Start Your Seedlings in 12 Easy Steps
Many gardeners seem to be intimidated by the idea of starting their own plants from seed. Most people I know have always gone to the garden shop to buy their seedlings in Spring. But, what if I told you that starting seeds is literally so easy a child could do it? And not only that, itâ€™ll save you a ton of money as well! Not to mention that youâ€™ll be able to grow any variety you fancy, and wonâ€™t be limited by whatâ€™s available in your area.
Follow these 12 easy steps, and youâ€™ll never have to buy another costly nursery plant again!
- Seed Starting Containers
- Seed Starting/Planting Medium Mix
- Plastic tray
- Plastic bag
- Light (either natural light or a fluorescent grow light, available at hardware stores)
- Potting Mix (for transferring seedlings to pots after germination and sprouting)
- Make sure your containers have several holes in the bottom for good drainage. My favorite seed starting containersÂ are clean individual sized yogurt cups. Using a hammer and nail, I puncture two or three holes in the bottom of each cup.
- Put on your gardening gloves! You shouldnâ€™t handle the seed starting/planting medium barehanded. Now, fill each cup to just below the rim with a good quality seed starting mix. DO NOT use potting mix! Big difference.
- Thoroughly moisten the planting medium in each cup. I like to use my sink sprayer to soak my filled cups really well, and then let them sit in the sink to drain any excess water out before planting. The seed starting mix should be moist throughout, but should not have any water standing on the surface.
- Now youâ€™re ready to plant your seeds!
The planting depth depends on the size of your seeds. As a general rule, you plant three times deeper than the thickness of the seed. For instance, if you are planting a large beanÂ that is Â½â€ thick, it should be buried about 1 Â½â€ deep.If your seeds are very tiny, like onion seeds, it is best to broadcast them over the surface of your planting mix, then cover them with a very light layer of the seed starting mix. Some seeds need to be pre-soaked before planting, so always read the directions on the back of the seed packet for more info.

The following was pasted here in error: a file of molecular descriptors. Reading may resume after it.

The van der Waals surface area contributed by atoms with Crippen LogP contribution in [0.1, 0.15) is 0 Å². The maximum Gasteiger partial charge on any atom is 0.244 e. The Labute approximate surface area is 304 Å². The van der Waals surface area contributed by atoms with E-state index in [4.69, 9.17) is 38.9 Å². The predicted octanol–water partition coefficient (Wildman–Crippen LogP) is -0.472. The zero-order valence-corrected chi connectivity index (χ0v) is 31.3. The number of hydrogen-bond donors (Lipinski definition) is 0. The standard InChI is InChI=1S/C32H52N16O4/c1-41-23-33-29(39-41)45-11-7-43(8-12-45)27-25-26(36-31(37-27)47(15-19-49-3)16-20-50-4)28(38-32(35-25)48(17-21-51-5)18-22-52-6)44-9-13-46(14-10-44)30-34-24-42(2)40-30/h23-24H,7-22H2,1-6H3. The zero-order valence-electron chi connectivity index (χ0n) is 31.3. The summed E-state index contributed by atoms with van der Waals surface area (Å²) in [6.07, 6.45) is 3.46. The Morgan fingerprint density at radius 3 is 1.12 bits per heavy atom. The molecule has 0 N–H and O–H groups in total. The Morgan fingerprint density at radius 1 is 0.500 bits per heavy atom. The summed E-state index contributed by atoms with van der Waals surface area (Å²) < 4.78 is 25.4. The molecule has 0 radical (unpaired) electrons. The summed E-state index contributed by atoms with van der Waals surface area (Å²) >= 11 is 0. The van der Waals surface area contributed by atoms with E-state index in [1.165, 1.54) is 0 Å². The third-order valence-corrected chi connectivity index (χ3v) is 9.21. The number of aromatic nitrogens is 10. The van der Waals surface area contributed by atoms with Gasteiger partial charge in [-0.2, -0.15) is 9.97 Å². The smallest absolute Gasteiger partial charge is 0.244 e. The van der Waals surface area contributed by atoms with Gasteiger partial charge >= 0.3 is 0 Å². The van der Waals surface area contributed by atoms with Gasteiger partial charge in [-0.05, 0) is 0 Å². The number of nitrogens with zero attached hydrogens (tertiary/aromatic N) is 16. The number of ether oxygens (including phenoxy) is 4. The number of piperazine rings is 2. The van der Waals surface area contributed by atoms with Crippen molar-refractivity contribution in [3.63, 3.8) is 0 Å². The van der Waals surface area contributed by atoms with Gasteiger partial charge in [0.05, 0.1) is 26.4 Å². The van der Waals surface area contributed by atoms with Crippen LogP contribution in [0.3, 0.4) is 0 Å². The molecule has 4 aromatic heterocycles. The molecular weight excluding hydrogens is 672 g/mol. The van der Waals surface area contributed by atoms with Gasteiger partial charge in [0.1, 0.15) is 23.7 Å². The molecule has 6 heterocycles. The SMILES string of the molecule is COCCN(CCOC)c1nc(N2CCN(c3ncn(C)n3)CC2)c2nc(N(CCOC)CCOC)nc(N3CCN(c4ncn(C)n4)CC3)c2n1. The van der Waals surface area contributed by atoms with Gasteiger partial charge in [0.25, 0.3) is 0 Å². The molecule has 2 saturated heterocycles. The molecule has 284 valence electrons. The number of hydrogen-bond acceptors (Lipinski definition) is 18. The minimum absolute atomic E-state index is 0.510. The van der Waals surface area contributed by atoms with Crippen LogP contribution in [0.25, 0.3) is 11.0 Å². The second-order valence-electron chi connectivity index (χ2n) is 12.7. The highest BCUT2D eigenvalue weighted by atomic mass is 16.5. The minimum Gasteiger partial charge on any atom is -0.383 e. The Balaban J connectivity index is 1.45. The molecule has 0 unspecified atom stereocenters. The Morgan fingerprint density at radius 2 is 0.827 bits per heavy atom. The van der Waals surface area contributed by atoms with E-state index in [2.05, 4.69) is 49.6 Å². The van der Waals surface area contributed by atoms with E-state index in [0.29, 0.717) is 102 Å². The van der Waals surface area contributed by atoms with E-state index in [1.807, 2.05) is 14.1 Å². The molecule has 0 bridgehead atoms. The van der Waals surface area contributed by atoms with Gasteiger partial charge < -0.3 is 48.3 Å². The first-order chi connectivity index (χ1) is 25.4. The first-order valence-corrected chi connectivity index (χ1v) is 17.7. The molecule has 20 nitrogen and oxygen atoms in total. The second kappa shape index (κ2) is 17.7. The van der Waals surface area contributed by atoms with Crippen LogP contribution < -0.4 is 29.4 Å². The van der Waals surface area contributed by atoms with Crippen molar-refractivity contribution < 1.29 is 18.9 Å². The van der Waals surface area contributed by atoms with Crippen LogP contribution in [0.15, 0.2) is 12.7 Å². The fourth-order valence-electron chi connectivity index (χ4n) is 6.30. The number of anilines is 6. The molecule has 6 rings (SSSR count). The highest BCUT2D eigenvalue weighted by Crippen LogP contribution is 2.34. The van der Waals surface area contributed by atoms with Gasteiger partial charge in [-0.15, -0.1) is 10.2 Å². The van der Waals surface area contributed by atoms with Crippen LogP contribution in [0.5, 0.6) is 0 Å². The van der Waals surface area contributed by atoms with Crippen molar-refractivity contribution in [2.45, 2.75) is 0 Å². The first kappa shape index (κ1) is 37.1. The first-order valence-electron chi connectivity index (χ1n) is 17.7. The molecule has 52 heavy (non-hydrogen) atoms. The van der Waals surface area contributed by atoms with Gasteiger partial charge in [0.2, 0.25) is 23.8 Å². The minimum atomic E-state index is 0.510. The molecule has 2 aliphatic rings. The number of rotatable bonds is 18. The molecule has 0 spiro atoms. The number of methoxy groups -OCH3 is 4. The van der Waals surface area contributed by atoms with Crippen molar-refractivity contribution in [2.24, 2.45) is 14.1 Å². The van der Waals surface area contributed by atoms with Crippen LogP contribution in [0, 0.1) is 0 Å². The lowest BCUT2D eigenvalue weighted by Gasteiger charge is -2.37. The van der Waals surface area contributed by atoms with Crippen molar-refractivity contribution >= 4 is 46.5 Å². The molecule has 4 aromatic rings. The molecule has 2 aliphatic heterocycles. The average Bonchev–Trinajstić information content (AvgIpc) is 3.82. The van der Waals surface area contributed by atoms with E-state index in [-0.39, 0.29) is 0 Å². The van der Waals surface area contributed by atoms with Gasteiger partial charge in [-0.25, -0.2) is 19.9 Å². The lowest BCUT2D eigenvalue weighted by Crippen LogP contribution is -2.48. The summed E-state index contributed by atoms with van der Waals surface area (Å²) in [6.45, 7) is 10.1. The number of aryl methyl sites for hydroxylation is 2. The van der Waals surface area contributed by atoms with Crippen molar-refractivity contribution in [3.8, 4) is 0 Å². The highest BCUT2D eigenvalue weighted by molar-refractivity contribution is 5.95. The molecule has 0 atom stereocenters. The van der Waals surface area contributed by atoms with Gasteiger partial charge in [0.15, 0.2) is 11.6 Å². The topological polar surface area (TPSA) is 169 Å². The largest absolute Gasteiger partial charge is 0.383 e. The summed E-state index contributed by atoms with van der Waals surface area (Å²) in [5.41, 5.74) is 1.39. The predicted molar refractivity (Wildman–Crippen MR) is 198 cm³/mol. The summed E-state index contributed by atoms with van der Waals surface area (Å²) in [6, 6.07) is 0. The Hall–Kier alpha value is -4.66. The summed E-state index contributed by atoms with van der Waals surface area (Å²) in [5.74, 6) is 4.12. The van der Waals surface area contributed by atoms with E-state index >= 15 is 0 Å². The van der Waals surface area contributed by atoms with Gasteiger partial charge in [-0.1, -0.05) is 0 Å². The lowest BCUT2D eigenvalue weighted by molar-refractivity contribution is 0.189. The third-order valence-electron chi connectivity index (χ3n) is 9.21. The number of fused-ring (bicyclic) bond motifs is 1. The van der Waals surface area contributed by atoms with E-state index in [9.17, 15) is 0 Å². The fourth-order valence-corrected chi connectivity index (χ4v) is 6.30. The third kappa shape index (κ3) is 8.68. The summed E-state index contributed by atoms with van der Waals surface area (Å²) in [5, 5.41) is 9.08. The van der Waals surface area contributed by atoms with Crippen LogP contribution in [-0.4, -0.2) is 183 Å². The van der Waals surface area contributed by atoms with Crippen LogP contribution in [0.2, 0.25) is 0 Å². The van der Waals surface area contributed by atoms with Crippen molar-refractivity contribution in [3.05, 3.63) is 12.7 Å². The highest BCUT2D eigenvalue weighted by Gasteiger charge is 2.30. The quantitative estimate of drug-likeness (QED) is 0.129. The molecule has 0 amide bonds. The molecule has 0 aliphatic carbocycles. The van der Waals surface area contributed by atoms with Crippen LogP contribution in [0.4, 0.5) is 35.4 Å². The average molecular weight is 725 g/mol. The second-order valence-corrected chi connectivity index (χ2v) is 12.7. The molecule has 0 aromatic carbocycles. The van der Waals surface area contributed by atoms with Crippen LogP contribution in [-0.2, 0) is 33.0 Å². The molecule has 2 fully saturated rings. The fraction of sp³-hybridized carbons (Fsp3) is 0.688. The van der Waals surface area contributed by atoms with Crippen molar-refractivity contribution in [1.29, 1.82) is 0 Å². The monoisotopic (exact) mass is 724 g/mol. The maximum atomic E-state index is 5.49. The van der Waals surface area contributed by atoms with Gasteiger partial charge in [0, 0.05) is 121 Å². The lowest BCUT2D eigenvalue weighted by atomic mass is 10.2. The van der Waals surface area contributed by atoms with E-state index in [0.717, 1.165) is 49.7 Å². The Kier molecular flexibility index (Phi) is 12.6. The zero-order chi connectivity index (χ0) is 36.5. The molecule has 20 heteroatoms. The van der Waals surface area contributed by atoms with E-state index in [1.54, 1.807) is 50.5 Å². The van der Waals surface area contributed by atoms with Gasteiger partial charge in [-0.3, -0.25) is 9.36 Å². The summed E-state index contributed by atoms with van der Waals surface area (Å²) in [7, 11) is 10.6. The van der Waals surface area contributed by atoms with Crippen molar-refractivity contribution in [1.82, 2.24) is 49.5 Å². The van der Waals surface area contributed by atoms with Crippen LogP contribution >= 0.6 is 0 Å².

- As you are planting your seeds, make sure to label the containers so that you donâ€™t forget what youâ€™ve planted there! You might also put the date on the label, so you can keep track of how old the seedlings are.
- Once your cups are all planted, youâ€™ll want to put them in a tray of some sort. This will make them easier to carry around, and will also enable bottom watering- which is the best way to water your tender seedlings. I like to reuse deli trays and lids for this purpose. Iâ€™ve also used metal pans. As long your container is big enough hold your starter cups and deep enough to also handle one-half inch of water, youâ€™ll be fine.
- Slide your tray filled with cups into a plastic bag. Ziplocs work really well, but a plastic grocery bag works fine also. This will create a mini greenhouse effect, and will enable the seeds to germinate more quickly. Do not completely seal the bag closed, as you do want to encourage air circulation.
- Place the tray (which is now inside a bag) in a warm, dark place, such as on top of your fridge. After two days, check your cups daily for any signs of growth. As soon as a seedling has emerged, remove it from the bag and place it in a sunny window, or under a fluorescent grow light. If using a grow light, keep the plant about 2â€ from the fixture. Expose the plants to light 14 to 16 hours per day.
- Be sure to keep the planting medium slightly moist. If your seedlings get too dried out, thereâ€™s no bringing them back. However, do not overwater them either, as this will kill them just as quickly. I usually water every few days, touching the surface of the soil to see if itâ€™s moist. When it feels dry, I add about Â½â€ â€“ 1â€ of water to the tray the cups are sitting in. The plants will soak up what they need. This is the â€˜bottom wateringâ€™ technique mentioned earlier.
Once your plant has developed its â€œtrue leavesâ€, use a pair of scissors to gently snip off the first set of leaves. You want the plants energy going into true growth, and not wasted on these excess leaves.
- When your seedlings have grown 4-6 true leaves, it is time to re-pot them. This time you will fill a slightly larger container with Potting Mix, and transfer your seedling to its new home. DO NOT re-pot into seed starting mix.
- Â About a week before you are ready to transplant the seedlings into the garden, begin the hardening off process. Set your plants outdoors in gradually increasing increments every day, starting with an hour outdoors, allowing them to get acclimated to being outside. This will help you avoid shocking the plants, and killing them. Work up to exposing your plants to the outdoors for 6 hours at a time before transplanting into the garden.
From there you plant your seedlings the same way youâ€™d plant those purchased from the garden center.
Yes, itâ€™ll take a bit more time and commitment than buying ready-to-go seedlings. But as I mentioned above, youâ€™ll save a ton of money starting seeds yourself, and youâ€™ll be able to grow all sorts of varieties which wouldnâ€™t otherwise be available to you!
If youâ€™ve never started your own seeds before, I challenge you to give it a shot. Make it a family affair; adults and kids of all ages will enjoy watching their little seedlings grow!